purple aster

It’s aster season!

Today’s post comes to us from Natural Heritage Education Specialist Dave Sproule.

Around the middle of August, Ontario’s landscape starts to change colour. A bit of gold here, swaths of white there, and even a touch of purple in places. No, it’s not fall yet, although the odd maple tree may think so. It’s actually the “second flowering of summer,” and it lasts well into the autumn.

While many of the flowering plants in the landscape have quit for the season, the asters and goldenrods are just getting going.

Since they begin flowering in mid-August and continue into the fall when few other plants are flowering, asters are an important source of food for many animals:

purple asters
These asters decorate a portage trail at Kawartha Highlands Provincial Park.
  • monarch butterflies need to fuel up for their long migration to Mexico
  • bumblebees and solitary bees are still active into the fall and need food until they hibernate
  • migrating and resident birds take advantage of aster seeds
  • small rodents like voles store the seeds for the long cold winter

Asters grow in a variety of habitats, from dry roadsides, to dark moist forests, to wetland edges. Asters and goldenrods are part of the sunflower family and are also known as “Composites.” Their flowers look like a single discrete flower, but are actually made up of dozens of tiny flowers packed together in one flowerhead.

Goldenrod
Goldenrod seedhead. Check out all the little seeds and their tiny “parachutes.”

This strategy of having many flowers bunched together may make it easier for pollinators like bumblebees and butterflies to pollinate the aster’s flowers.  The many seeds on a single seedhead are blown away by the wind on their tiny feathery umbrellas.  The strategy is a successful one, making their family the most diverse on the planet.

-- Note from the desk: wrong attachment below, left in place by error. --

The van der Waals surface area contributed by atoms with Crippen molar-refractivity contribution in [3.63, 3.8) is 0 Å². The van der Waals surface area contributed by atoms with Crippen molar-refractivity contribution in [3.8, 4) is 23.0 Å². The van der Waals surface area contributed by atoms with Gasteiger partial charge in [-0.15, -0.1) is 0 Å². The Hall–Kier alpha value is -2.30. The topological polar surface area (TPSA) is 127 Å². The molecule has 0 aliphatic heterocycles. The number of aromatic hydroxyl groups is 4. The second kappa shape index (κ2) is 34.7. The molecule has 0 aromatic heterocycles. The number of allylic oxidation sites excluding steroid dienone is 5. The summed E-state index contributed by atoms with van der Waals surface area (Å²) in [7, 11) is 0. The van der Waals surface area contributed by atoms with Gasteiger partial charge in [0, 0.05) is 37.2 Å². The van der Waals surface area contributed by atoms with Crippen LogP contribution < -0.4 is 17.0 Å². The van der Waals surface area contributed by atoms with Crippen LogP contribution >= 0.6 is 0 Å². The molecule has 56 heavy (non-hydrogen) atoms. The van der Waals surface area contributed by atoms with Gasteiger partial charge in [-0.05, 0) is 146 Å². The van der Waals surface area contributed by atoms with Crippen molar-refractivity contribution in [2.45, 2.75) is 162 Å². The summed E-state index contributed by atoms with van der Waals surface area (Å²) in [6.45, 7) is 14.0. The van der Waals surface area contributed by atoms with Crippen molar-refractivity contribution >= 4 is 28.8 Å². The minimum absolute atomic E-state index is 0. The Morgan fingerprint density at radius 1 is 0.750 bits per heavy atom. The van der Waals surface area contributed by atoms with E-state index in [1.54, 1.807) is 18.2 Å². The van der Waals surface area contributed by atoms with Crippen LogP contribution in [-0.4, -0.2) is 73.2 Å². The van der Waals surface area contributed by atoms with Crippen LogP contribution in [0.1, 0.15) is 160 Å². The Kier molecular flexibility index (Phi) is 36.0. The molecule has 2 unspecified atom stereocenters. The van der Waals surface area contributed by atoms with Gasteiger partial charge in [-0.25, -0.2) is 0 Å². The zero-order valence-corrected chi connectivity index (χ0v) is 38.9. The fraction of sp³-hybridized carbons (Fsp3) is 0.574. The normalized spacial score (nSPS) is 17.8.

Looking for asters in Ontario Parks?

Tall White or Panicled Aster, Misery Bay
We spotted this panicled aster on a stroll through Misery Bay Provincial Park.

Large-leaved asters grow in the shadowy forest, and have large leaves to collect extra light in the darker habitat. They only flower when there is more light, so when trees fall in the forest and create openings, the asters take advantage and flower. Without that light, they spread underground by sending out roots.

Flat-topped asters are common white flowers, and are the only food source for the caterpillar of Harris’s checkerspot butterfly, a pretty orange, white and black butterfly. There are a number of butterfly species that feed on a single species of aster.

Bog aster is a small, purple-flowered plant that, yes…tends to grow in in wet, acidic sphagnum bogs. It is not commonly seen, so you’ll have to keep your eyes open to find one.

purple aster
You can find New England aster at Sturgeon Bay Provincial Park.

New England aster is a very common aster in Ontario, despite the name. It has a pretty purple flower with many petals, making it a popular garden plant, as well as a native aster.

Canadian goldenrod
Canadian goldenrod is a cheery companion for hikers at many provincial parks, including Restoule and Killbear.

Canada goldenrod is one of a number of native goldenrod species in Ontario, but they tend to look very similar to the casual observer. Goldenrods are an important source of nectar for insects, partly because they have so many flowers and partly because they are so abundant in the landscape. Grouse, porcupines, groundhogs, voles and deer all occasionally feed on goldenrod.

Ready for an aster adventure? You can find their colourful petals at many Ontario Parks, including Sturgeon Bay, Grundy Lake, Killarney, Halfway LakeKillbear, Restoule and Six Mile Lake.

Asters keep it feeling like summer all through the autumn. Where will you enjoy this year’s “second flowering”?